Jane Eyre series

One of the projects I’ve wanted to tackle for a long time has been to do a series of illustrations for Charlotte Brönte’s  Jane Eyre. I recently re-read it and was amazed at how good it was. It’s a Victorian page-turner! I’m a big fan of the Victorian gothic imagery and the romantic melodrama. Having recently returned from a trip to England, I was also inspired by the moors, the tors and the hedgerows. Here are the illustrations:

Sketches from Devon and Cornwall

Joel and I spent two weeks in the Devon and Cornwall area of England recently. We had excellent weather for plein air sketching. Words can’t describe how inspiring I find the landscape in those parts. Lovely! That’s all I can say. I especially love Dartmoor National Park.

These sketches are available as prints in my Etsy shop.

This is a view of Dittisham, in the south of Devon. We took a tiny “ferry” boat to go over to Greenway from here (Agatha Christie’s summer home). I highly recommend the experience to everyone. It was a beautiful day, ideal for sketching. I was sitting in the churchyard while sketching this.

While in Devon, we stayed in Dartmoor National Park near Dunsford. We sketched this house, name the Olde Court Farm in Dunsford. The owners informed us the house is over 700 years old! That is madness to my Canadian ears. The owners were such lovely people, they served us mint tea (from her garden) and delicious cake while we were sketching! It does not get better than that.

Our AirBnB was across from the Teign River and these old stepping stones (the Old Stables on AirBnB, check it out). We decided to paint them one day. It was very relaxing to wake up to the sounds of running water. You could cross the stones to get to a network of walking paths on the other side.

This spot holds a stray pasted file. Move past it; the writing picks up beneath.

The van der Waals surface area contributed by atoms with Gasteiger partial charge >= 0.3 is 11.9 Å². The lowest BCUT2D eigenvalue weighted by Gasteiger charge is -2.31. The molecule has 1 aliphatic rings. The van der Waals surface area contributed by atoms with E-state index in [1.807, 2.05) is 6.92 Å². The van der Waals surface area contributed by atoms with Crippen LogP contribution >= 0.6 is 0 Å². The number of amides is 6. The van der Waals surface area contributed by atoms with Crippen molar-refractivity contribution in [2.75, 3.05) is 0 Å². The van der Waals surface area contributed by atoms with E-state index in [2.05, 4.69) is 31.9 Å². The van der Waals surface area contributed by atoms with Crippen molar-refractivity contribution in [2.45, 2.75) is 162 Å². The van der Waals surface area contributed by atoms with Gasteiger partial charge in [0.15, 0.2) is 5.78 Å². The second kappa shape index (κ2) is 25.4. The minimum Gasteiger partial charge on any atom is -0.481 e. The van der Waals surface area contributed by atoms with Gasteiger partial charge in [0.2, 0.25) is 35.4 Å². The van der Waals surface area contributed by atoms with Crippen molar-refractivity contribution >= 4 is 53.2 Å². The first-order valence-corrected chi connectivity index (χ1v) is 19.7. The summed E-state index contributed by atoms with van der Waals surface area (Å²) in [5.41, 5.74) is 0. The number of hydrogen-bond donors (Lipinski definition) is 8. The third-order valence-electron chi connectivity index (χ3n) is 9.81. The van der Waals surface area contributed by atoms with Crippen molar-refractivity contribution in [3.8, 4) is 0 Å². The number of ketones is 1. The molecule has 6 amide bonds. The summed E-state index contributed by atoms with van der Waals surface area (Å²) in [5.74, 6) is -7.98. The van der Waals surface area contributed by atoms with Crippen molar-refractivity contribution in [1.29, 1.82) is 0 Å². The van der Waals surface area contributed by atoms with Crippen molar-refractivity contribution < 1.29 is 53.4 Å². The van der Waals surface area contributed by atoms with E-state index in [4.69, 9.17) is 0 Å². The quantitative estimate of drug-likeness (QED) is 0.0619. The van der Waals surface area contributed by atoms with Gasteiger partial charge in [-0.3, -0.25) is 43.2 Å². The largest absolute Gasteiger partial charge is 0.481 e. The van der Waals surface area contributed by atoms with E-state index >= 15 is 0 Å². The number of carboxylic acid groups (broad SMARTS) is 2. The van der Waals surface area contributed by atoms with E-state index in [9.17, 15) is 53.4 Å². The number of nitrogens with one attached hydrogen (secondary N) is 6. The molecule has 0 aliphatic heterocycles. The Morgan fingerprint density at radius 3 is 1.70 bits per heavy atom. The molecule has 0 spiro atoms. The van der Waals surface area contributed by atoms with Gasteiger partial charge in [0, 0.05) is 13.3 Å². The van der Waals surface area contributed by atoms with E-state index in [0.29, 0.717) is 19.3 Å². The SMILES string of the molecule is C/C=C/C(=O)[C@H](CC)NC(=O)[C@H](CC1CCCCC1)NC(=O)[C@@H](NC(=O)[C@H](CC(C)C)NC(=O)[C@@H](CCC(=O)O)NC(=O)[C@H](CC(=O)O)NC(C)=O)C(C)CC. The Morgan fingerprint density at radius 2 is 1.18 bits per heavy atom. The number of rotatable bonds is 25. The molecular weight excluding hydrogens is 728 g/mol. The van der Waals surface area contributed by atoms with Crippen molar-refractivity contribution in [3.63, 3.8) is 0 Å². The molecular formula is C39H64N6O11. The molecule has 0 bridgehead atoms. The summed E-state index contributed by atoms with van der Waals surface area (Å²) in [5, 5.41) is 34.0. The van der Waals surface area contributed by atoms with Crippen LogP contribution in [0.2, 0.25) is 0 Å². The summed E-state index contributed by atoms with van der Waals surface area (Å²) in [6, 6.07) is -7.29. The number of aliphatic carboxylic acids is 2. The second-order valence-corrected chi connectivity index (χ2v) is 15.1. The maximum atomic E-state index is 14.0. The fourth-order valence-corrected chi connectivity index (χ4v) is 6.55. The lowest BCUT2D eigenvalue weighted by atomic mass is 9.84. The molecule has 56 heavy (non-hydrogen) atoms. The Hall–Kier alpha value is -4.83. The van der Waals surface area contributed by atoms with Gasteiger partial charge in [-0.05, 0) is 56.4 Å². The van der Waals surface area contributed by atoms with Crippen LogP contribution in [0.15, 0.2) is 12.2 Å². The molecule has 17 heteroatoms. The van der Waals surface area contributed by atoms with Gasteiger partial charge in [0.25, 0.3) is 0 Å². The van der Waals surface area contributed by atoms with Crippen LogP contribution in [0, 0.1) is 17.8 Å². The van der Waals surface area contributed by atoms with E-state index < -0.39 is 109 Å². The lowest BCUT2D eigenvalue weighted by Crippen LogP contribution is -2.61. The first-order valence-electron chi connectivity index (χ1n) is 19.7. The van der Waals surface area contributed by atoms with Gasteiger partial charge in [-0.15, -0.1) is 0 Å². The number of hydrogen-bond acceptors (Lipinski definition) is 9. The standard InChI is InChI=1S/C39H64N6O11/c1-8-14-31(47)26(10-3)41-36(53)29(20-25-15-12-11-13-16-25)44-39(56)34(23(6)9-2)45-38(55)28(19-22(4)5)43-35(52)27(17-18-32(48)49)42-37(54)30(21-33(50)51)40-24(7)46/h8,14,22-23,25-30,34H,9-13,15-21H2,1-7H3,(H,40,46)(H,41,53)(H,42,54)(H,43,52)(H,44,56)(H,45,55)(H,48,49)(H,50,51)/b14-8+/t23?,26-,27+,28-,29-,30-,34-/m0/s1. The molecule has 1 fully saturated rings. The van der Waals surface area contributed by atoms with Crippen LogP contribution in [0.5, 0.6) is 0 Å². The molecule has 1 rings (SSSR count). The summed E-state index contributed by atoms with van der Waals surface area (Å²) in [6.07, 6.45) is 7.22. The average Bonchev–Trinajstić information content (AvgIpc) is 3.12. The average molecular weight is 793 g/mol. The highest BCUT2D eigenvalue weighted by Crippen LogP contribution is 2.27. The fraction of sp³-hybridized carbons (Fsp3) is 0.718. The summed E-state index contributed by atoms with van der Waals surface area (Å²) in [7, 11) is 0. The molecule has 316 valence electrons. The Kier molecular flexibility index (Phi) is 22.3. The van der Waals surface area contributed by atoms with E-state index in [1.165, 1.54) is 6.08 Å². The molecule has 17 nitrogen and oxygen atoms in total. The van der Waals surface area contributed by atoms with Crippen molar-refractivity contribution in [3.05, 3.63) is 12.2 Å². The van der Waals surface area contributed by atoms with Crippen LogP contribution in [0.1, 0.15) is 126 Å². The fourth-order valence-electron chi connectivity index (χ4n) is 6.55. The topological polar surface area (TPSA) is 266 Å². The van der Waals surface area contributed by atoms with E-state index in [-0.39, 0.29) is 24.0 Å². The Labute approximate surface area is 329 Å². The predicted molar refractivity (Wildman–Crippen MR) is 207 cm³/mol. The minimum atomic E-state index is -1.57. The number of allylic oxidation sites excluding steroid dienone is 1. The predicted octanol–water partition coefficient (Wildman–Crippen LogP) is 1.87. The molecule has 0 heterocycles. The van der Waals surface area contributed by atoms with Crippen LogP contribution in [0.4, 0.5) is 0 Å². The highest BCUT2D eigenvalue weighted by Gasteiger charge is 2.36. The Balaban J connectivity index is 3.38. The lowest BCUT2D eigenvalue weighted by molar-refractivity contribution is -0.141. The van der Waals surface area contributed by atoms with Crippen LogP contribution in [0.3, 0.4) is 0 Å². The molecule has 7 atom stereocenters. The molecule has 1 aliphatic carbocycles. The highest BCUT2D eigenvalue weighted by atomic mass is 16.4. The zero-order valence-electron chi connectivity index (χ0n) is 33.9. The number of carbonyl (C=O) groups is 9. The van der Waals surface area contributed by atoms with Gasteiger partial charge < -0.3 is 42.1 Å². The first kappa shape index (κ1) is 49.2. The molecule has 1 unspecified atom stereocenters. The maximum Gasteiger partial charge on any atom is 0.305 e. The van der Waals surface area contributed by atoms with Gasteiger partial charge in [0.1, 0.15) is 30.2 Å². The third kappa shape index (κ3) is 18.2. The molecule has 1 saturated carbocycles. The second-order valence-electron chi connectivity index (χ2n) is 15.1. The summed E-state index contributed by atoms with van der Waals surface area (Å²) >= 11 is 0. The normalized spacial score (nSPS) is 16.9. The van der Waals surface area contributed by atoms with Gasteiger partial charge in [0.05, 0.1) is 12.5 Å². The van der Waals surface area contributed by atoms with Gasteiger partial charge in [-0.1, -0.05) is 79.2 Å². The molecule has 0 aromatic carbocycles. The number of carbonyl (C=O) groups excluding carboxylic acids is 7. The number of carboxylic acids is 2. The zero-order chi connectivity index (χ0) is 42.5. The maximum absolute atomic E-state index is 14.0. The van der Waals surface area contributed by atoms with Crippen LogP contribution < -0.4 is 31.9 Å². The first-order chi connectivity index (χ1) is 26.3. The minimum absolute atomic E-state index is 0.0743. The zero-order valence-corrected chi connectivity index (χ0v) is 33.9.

This was sketched on a drizzly day in Lustleigh, in the Dartmoor Park. I like how much the cottage is leaning (not an exaggeration, I measured). I like what the rain did to the sky and pavement part of the sketch. There is a fantastic tea room next door, The Primrose Tea Room, where I had one of the best afternoon teas of my life.

This is a view from the harbour of Porthoustock in Cornwall. We started drawing this at around 7pm so it was pretty quiet there. Of all my sketches with boats in them, this is the only one that turned out. I’ve since given up drawing boats and put them in the same category as drawing cars, i.e. unpleasant things to draw.

Ah, the Tin Coast in Cornwall. Another great day for sketching. If you’ve watched Poldark like I have (and are mildly obsessed with it) then you will recognize these chimneys. They are all over the coast in this area of Cornwall. This was at the Levant Mine complex, an old tin mine ruin.

 

 

Women’s History series

March was Women’s History Month and I decided to do a series of portraits highlighting some of my favourite women in the arts and literature.

Mrs. Doyle, the long-suffering housekeeper on the classic TV series Father Ted ,has a few of the funniest scenes I’ve ever seen. Just thinking about them makes me laugh. Like when she falls off the windowsill…good Lord it’s hilarious.

Beatrix Potter is undoubtedly the most famous female illustrator of all time. Just like L.M. Montgomery above, her books have never been out of print. Peter Rabbit is an enduring character, and her illustrations continue to bring joy to kids (and adults like me) around the world a hundred years later. One day I hope to visit her estate in the Lake District. 

L.M. Montgomery is one of my favourite writers and our Canadian pride and joy. Anne of Green Gables is a modern classic; it’s never been out of print since its publication in 1908. I’m working my way through her archive of over twenty novels and hundreds of short stories. Her work has also provided me with the source material for two of my absolute favourite tv series of all time: Road to Avonlea and Anne of Green Gables (the 1980s series, not the recent crap, thank you very much).

Emily Dickinson-  the 19th century poet whose mournful poetry some people find depressing, but I like the melancholy of it.

Julia Margaret Cameron – one of my favourite artists, she took up photography in her sixties…in the 1860s! I started seeing her photography pop up on the web in the late 1990s, but didn’t know they belonged to her. I drew a lot of her photos in those days because I was drawn to the pre-Raphaelite Victorian tragedy of them (lots of Madonna/child poses). She is credited as being one the first “artistic” photographers.

New Year, new illustrations

I had some time over the holidays to work on more illustrations, including a portrait of Florence Welch, the lead singer of Florence and the Machine. I’ve always thought her look was reminiscent of pre-Raphaelite paintings, so here is my homage. I also made an illustration that celebrates the history of printing (yes, my letterpress modelled for this one).